Self-defense instructors are human. Even with all of their knowledge and skills, they can still be injured, outsmarted, and abused. Even Supergirl gets beaten, wounded, and loses fights. Heck, so does Superman! And Batman!

~*~

SPOILERS: In Seismic Crimes, Beth tackles a man about to impale Donovan with a sharp rock and gets clobbered in the face in return. She stays conscious long enough to call for help. In Tsunami Crimes, she is kidnapped and attempts to get free, but she’s up against five men who restrain her. She manages to break out of her confinement, using her self-defense skills, and almost escapes before getting shot. However, it’s her quick-thinking even then that gets her rescued. In Flaming Crimes, she’s nabbed again but gets away moments later. She runs and hides in the way she teaches her students to do. And in Frozen Crimes…well…she uses mental strength rather than physical strength to survive.

~*~

For everything Beth does right, her opponents also do something against her. She’s not fighting a dummy or a punching bag or in a safe environment where everyone is wearing protection. These are actual dangerous situations with men of equal or greater strength, who also have weapons.

It’s a sad fact that people who know proper self-defense, athletes, and even women who can kick a man’s butt in the boxing ring can still be abused or sexually assaulted. This is not a failing on their part, either. The problem lies with the abusers, with the very fact that they do these things. When someone is attacked in this way, they can freeze up. All of their self-defense knowledge can vanish. Their fight-or-flight instinct may not even kick into gear. They can become paralyzed. Calling them inadequate would be wrong.

While writing more books in the Disaster Crimes series and especially while creating Amanda (first introduced in Flaming Crimes), who was deeply abused in a past relationship, I did research on sexual assault survivors. I used that information while writing Book 6, Thorn’s story.

Check Out: Whatever Gets You Through: Twelve Survivors on Life after Sexual Assault


Amanda is Beth’s assistant at The Fighting Chance. Not only do the two of them teach people how to defend themselves and give them confidence that translates to other areas of their lives, but they give survivors (like Amanda) a much-needed outlet.

Amanda is an assistant self-defense instructor and a domestic abuse survivor. She’s bad ass and yet fragile.

Beth is a self-defense instructor and a survivor of kidnapping, multiple disasters, and a GSW. She’s bad ass and HUMAN.

They’re my heroines of steel not because they can’t be hurt or fail but because, with all I throw at them, they SURVIVE.

Beth is not inadequate in any way. Not when a bad guy fills her with fear or hurts her, not even in Hurricane Crimes when Donovan anticipated her moves.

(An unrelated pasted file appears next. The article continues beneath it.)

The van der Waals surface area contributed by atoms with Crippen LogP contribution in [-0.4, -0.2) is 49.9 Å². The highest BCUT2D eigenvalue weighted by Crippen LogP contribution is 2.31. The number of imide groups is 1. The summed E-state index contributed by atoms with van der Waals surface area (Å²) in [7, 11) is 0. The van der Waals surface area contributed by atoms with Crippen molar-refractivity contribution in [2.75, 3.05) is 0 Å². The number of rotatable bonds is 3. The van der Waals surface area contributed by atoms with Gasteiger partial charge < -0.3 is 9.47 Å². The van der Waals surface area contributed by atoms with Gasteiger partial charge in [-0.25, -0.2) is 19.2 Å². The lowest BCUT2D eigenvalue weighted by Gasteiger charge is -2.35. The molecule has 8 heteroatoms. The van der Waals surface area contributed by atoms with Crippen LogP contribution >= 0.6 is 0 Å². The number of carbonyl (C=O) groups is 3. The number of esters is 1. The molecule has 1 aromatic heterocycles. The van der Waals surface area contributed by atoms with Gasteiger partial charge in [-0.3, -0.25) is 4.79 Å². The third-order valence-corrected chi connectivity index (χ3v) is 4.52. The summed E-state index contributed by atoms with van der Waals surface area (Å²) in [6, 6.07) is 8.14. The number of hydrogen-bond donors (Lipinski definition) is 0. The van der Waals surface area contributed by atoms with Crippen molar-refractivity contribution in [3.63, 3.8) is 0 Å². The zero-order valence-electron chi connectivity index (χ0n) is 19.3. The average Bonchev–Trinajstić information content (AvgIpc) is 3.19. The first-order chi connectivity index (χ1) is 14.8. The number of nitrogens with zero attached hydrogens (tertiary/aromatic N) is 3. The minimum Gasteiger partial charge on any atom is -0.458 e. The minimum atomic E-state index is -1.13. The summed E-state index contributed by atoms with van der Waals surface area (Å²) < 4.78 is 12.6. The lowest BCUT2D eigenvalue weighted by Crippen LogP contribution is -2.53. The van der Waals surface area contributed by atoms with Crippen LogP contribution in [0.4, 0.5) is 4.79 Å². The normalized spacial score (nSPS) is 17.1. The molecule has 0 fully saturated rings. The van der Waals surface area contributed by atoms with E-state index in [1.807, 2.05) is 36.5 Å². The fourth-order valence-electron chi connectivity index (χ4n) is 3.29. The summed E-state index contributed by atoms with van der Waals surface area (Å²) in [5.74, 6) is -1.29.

And Amanda isn’t inadequate, either. Not when she has panic attacks or sets Home Alone-inspired traps up in her house, not even when her ex comes to terrorize her.

If you’ve ever been in any sort of situation like them, whether you know self-defense or not, whether you used those skills or not, you’re not inadequate, and it’s not your fault.

You’re a survivor.

You’re steel.

66 comments:

  1. Such an awesome post! I love how you wrote a scene in response to that review.

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  2. A very powerful post. Thank you for sharing this breakdown. I also think that any abuse in one form or another has more to do with mental and emotional control. The physical induces fear and insecurity, and chops at one's self-esteem. Obviously, it's more complicated than that, but for lack of time and space... This is an important topic to bring to light, especially during this time of social distancing and self quarantine. <3

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    1. Thank you, Sheri! You comment means a lot to me. And, yes, it is far more than being physical. It's truly about the emotional damage an abuser can inflict. That is the hardest to heal from, too.

      Thank you for reading my post and for comment. <3

      Delete
  3. No matter how prepared, anyone can be caught by surprise. Plus there's a lot of mental baggage that can come into play.

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    1. Absolutely. The mental part of an attack is what can paralyze us. And then there's the aftermath of an attach, which is harder to heal from, even more so than broken bones.

      Delete
  4. Powerful scenes and meaningful education on attacks. Yes, I imagine the aftermath of an attack haunts the individual.Definitely a "victim" needs help to heal.